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  • Post category:Amazon AWS
  • Post last modified:March 27, 2024
  • Reading time:11 mins read

Apache Spark and AWS Glue are powerful tools for data processing and analytics. This tutorial aims to provide a comprehensive guide for newcomers to AWS on how to use Spark with AWS Glue. We will cover the end-to-end configuration process, including setting up AWS services, creating a Glue job, and running Spark code using Python/PySpark. We will also work with sample dummy data to demonstrate the data processing capabilities of Spark and AWS Glue.

Prerequisites:

To follow this tutorial, you will need the following:

  1. An AWS account: Sign up for an AWS account at https://aws.amazon.com/.
  2. AWS Glue permissions: Ensure that your AWS account has the necessary permissions to create and run AWS Glue jobs. If you are using an existing account, make sure you have appropriate permissions or consult your AWS account administrator.
  3. Sample dataset: You can use any dataset of your choice, but for this tutorial, we will use this SalesData.csv (here is how the data looks like):

Date,Salesperson,Lead Name,Segment,Region,Target Close,Forecasted Monthly Revenue,Opportunity Stage,Weighted Revenue,Closed Opportunity,Active Opportunity,Latest Status Entry
1/2/2011,Gerri Hinds,US_SMB_1317,SMB,US,2/2/2011,103699,Lead,10370,FALSE,FALSE,FALSE
1/3/2011,David King,EMEA_Enterprise_405,Enterprise,EMEA,4/9/2011,393841,Lead,39384,FALSE,FALSE,FALSE………
1/6/2011,James Swanger,US_Enterprise_1466,Enterprise,US,5/4/2011,326384,Lead,32638,FALSE,FALSE,FALSE
1/11/2011,Gerri Hinds,US_SMB_2291,SMB,US,2/14/2011,76316,Lead,7632,FALSE,FALSE,FALSE

Spark with AWS Glue step-by-step Tutorial

Step 1: Set up an S3 Bucket:

  1. Create an S3 bucket to store your sample data and Glue job artifacts. Navigate to the S3 service in the AWS Management Console and click on “Create bucket.” Provide a unique name and select your desired region.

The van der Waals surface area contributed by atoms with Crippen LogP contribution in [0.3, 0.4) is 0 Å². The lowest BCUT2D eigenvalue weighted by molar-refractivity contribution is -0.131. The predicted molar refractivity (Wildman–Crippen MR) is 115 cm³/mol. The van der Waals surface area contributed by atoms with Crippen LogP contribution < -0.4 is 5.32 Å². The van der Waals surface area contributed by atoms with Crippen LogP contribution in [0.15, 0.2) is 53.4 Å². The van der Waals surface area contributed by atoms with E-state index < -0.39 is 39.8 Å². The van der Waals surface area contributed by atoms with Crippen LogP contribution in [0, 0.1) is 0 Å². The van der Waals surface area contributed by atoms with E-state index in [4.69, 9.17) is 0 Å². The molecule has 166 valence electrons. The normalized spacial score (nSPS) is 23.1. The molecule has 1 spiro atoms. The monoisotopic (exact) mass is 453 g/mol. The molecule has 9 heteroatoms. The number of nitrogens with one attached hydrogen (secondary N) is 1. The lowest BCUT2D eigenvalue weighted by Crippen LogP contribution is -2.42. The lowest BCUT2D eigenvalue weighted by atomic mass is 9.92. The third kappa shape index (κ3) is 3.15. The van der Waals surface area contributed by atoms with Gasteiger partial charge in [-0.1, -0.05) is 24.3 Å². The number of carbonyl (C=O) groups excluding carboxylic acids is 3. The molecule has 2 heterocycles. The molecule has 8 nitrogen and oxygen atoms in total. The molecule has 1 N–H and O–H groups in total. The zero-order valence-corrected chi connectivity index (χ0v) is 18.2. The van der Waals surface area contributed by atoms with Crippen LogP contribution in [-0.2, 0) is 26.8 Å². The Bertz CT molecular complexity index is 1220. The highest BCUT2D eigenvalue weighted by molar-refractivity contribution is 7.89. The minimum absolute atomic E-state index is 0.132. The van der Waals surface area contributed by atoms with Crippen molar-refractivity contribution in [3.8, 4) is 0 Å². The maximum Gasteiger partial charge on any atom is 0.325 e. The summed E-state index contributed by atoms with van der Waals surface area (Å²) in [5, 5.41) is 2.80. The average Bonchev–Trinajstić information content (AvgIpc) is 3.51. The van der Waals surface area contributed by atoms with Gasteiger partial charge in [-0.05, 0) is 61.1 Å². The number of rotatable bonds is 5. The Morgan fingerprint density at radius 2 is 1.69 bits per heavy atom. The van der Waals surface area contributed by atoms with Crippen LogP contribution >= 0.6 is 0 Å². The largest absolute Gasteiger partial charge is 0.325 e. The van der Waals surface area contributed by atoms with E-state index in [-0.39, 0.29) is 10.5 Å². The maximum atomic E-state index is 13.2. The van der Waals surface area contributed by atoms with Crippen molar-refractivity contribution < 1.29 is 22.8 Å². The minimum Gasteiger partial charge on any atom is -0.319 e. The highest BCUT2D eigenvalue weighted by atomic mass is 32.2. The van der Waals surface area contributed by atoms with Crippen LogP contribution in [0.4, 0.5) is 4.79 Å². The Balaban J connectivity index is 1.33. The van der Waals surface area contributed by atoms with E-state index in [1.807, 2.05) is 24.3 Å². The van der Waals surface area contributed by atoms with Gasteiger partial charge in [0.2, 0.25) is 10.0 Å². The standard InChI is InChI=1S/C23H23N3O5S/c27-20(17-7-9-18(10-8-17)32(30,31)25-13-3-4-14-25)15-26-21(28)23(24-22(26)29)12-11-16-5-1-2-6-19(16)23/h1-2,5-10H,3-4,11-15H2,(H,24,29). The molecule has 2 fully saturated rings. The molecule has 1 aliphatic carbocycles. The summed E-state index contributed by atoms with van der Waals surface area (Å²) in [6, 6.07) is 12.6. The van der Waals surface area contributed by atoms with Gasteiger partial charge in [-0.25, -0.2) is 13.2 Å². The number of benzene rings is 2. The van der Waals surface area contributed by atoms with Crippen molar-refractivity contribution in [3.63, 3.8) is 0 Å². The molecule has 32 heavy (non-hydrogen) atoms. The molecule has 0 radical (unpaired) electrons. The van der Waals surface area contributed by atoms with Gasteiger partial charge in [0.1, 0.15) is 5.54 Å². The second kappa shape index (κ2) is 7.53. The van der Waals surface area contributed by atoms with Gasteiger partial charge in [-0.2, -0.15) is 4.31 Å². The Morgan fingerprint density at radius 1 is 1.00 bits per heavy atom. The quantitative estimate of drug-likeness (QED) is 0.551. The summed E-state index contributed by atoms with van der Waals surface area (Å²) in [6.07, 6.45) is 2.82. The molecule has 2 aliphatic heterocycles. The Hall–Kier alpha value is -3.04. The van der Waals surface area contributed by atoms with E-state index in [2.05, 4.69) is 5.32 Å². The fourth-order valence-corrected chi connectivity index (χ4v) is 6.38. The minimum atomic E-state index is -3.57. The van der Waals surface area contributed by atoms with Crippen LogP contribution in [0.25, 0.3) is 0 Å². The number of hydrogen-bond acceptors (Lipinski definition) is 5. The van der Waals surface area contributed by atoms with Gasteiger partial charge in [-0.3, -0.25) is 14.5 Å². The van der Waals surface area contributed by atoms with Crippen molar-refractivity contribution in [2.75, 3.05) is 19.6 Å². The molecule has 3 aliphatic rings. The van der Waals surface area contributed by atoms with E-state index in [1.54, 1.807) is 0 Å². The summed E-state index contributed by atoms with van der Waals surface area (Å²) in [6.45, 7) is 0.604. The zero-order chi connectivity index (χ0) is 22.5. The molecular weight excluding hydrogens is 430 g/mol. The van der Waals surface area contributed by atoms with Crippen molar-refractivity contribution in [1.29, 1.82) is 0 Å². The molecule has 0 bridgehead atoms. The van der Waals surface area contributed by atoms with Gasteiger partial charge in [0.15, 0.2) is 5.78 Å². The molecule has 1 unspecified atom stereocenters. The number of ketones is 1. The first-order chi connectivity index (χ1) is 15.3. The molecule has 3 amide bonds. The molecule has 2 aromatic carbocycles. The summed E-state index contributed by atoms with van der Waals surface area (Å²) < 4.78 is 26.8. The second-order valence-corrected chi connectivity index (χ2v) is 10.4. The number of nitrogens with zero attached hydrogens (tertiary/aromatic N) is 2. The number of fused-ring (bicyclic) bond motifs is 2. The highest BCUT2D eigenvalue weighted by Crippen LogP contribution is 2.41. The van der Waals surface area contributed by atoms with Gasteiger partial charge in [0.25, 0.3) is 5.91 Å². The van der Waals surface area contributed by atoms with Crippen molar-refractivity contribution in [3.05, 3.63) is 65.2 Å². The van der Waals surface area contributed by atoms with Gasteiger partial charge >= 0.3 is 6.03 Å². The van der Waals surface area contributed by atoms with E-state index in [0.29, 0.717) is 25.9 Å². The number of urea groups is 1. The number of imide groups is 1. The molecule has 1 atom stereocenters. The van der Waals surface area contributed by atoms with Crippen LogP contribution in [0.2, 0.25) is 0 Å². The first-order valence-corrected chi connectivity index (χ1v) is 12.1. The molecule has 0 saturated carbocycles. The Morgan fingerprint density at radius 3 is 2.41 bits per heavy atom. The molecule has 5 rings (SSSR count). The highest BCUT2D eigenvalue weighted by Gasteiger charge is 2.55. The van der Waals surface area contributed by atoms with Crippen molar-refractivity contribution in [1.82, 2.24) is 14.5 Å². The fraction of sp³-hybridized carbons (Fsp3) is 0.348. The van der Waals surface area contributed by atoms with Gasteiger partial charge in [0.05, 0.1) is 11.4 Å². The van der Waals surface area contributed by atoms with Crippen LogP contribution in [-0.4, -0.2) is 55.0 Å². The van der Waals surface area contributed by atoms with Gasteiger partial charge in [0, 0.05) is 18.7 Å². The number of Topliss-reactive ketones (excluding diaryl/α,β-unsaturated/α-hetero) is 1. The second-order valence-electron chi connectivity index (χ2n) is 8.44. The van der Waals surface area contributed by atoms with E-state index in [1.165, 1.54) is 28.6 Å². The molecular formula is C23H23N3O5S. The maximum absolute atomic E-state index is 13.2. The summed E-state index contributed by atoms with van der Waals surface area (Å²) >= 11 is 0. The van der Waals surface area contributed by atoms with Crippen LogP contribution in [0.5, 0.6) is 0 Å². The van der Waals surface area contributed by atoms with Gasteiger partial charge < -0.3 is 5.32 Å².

2. Once the bucket is created, create two sub-folders named:
    1. cleaned_data
    2. raw_data

Step 2: Prepare the Sample Data:

  1. Upload the SalesData.csv  file to your S3 bucket by clicking on your bucket name under the raw_data sub-folder, then “Upload.”

Step 3: Create a Glue Job:

  1. Log in to the AWS Management Console and navigate to the AWS Glue service 

  1. In the AWS Glue console, select “ETL Jobs” in the left-hand menu, then select “Spark script editor” and click on “Create”

  1. Provide a name for the job on the top. 

  1. Write the Spark (PySpark) code for your data processing tasks. In this Spark application we are performing the following operation:
  1. Create a Spark session
  2. Read the data from the  SalesData.csv  file which is stored in our S3 bucket located under the sub-folder raw_data and perform the following transformations:
    1. Conversion of Date: The “Date” column is converted from string type to date type using the to_date function. This enables easier date-based analysis and operations.
    2. Total Sales by Salesperson: The code calculates the total sales by salesperson by grouping the DataFrame by “Salesperson” and calculating the sum of the “Forecasted_Monthly_Revenue” column.
    3. Average Revenue by Opportunity Stage: The code calculates the average revenue per opportunity stage by grouping the DataFrame by “Opportunity_Stage” and calculating the average of the “Weighted_Revenue” column.
    4. Filtering Closed Opportunities: The code filters the DataFrame to include only closed opportunities by selecting rows where the “Closed_Opportunity” column is set to True.
    5. Selection of Specific Columns: The code selects specific columns from the DataFrame to include in the cleaned dataset. Adjust the column names as needed based on your requirements.
  3. Once everything is done, we are saving all the results in our S3 bucket located under the sub-folder cleaned_data 

Step 4: Example of Spark with AWS Glue